- Purchasing content will, of course, incur the cost of the content, but it may also require additional time and energy from your technology and clinical team to customize it to your unique needs.
- Hiring, again, means recruitment, training, and compensation costs.
Building internally through your EMR means an ongoing resource commitment. You will need to regularly allocate resources for:
- Technical support
- Managing software updates
- Clinical content management and updates
- Service and technology enhancements (e.g., additional conditions, specialties, and services)
Right now, health systems across the country – and likely in your market – are launching virtual care. According to a recent KaufmanHall study, 56% of health systems stated that developing virtual access points is a high priority, and 23% have a virtual care solution in place today. On top of which, telemedicine companies are growing their service capabilities and becoming more like complete online health systems than one-off urgent care centers. While you’re finding an EMR vendor-certified consultant, hiring IT and clinical staff to support virtual care, and actually building out all the individual, customized components of your service, these competitors are already marketing to and perhaps serving your patients.
Protecting patient relationships and retaining patients isn’t the only consideration. On the flip side, with virtual care proven to add patients to health systems, the time spent in building virtual care internally means the potential for losing new revenue. A recent white paper by Kurt Waltenbaugh, CEO of Carrot Health (and yours truly) found that approximately 25% of new patients from virtual care went on to have in-person care appointments within a health system. With the average annual revenue per new patient close to $3,000, this can add up to significant lost opportunity.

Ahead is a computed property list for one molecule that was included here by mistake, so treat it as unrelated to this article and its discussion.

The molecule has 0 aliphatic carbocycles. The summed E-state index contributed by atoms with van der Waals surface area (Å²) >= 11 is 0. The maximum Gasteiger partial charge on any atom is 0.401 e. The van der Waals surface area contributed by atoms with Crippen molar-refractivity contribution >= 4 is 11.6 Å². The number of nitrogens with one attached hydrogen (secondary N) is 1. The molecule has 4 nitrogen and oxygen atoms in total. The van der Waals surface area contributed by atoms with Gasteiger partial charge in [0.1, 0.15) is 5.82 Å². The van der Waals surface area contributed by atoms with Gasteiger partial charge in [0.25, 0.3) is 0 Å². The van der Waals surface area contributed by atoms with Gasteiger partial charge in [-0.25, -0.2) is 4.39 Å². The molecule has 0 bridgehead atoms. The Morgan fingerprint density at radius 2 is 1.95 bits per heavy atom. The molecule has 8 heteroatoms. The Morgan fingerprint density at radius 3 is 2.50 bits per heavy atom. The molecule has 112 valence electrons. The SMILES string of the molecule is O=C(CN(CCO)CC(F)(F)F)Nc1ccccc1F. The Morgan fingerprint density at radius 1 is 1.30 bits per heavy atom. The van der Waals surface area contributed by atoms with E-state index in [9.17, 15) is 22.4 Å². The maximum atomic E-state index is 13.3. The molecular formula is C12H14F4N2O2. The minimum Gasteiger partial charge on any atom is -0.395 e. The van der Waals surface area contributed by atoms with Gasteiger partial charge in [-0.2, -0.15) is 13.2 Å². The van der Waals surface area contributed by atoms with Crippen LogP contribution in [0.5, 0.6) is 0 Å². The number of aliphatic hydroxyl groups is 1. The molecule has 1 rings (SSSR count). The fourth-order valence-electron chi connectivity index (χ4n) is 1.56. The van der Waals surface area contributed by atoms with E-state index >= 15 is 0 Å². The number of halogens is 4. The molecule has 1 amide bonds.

Finally, building your virtual care service within your EMR makes it much more difficult to change EMR vendors. You may not want to consider it right now, but if something occurs that causes you to change EMRs and you’ve built your virtual care, you lose your virtual care service, and all the time and money invested in building it.
Adding it all up
Back to our imaginary scenario: You’ve gone through your technology build, and you begin adding up all the costs associated with creating your virtual care service. All told, your free virtual care technology ended up taking more than a year and costing several hundred thousand dollars to build. During that time, your two biggest competitors launched online care services, and now have contracts with the major health plans and employers in your area. What’s more, your urgent care centers and clinics have seen a decrease in patients, as those services siphon visits away from your health system.
Having spent the past decade supporting health systems, I understand the temptation of the word “free.” Healthcare organizations are consistently asked to do more with fewer resources, and budgets are under heightened scrutiny. But look closely at any option billed as “free” – it may end up costing you more in the long run.